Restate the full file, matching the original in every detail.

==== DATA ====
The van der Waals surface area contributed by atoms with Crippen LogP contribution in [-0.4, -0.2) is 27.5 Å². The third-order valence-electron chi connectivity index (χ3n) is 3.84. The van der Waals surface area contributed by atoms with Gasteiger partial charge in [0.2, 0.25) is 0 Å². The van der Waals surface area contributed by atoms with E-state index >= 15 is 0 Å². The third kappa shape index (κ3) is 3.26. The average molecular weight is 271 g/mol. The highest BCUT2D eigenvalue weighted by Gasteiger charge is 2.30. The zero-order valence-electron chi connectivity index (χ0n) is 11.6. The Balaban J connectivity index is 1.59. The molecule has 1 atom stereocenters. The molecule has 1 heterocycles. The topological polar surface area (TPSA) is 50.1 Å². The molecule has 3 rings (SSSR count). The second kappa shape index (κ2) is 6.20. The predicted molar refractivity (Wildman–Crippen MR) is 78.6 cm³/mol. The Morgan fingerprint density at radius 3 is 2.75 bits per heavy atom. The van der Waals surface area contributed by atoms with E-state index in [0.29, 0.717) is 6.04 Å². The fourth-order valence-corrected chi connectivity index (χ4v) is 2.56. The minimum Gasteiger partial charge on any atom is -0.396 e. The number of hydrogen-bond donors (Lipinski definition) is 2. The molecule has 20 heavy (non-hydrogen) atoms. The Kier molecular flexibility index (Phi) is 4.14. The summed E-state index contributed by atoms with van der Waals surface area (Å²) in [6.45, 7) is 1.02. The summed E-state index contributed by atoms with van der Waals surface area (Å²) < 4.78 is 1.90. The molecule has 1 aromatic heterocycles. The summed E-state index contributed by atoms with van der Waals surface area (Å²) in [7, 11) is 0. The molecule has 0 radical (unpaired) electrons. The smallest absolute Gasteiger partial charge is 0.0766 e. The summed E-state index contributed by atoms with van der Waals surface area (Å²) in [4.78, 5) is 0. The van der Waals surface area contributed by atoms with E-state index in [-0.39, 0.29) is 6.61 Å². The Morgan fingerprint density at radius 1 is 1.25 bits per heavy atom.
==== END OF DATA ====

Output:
The van der Waals surface area contributed by atoms with Crippen LogP contribution in [-0.4, -0.2) is 27.5 Å². The third-order valence-electron chi connectivity index (χ3n) is 3.84. The van der Waals surface area contributed by atoms with Gasteiger partial charge in [0.2, 0.25) is 0 Å². The van der Waals surface area contributed by atoms with E-state index >= 15 is 0 Å². The third kappa shape index (κ3) is 3.26. The average molecular weight is 271 g/mol. The highest BCUT2D eigenvalue weighted by Gasteiger charge is 2.30. The zero-order valence-electron chi connectivity index (χ0n) is 11.6. The Balaban J connectivity index is 1.59. The molecule has 1 atom stereocenters. The molecule has 1 heterocycles. The topological polar surface area (TPSA) is 50.1 Å². The molecule has 3 rings (SSSR count). The second kappa shape index (κ2) is 6.20. The predicted molar refractivity (Wildman–Crippen MR) is 78.6 cm³/mol. The Morgan fingerprint density at radius 3 is 2.75 bits per heavy atom. The van der Waals surface area contributed by atoms with E-state index in [0.29, 0.717) is 6.04 Å². The fourth-order valence-corrected chi connectivity index (χ4v) is 2.56. The minimum Gasteiger partial charge on any atom is -0.396 e. The number of hydrogen-bond donors (Lipinski definition) is 2. The molecule has 20 heavy (non-hydrogen) atoms. The Kier molecular flexibility index (Phi) is 4.14. The summed E-state index contributed by atoms with van der Waals surface area (Å²) in [6.45, 7) is 1.02. The summed E-state index contributed by atoms with van der Waals surface area (Å²) < 4.78 is 1.90. The molecule has 1 aromatic heterocycles. The summed E-state index contributed by atoms with van der Waals surface area (Å²) in [7, 11) is 0. The molecule has 0 radical (unpaired) electrons. The smallest absolute Gasteiger partial charge is 0.0766 e. The summed E-state index contributed by atoms with van der Waals surface area (Å²) in [4.78, 5) is 0. The van der Waals surface area contributed by atoms with E-state index in [-0.39, 0.29) is 6.61 Å². The Morgan fingerprint density at radius 1 is 1.25 bits per heavy atom.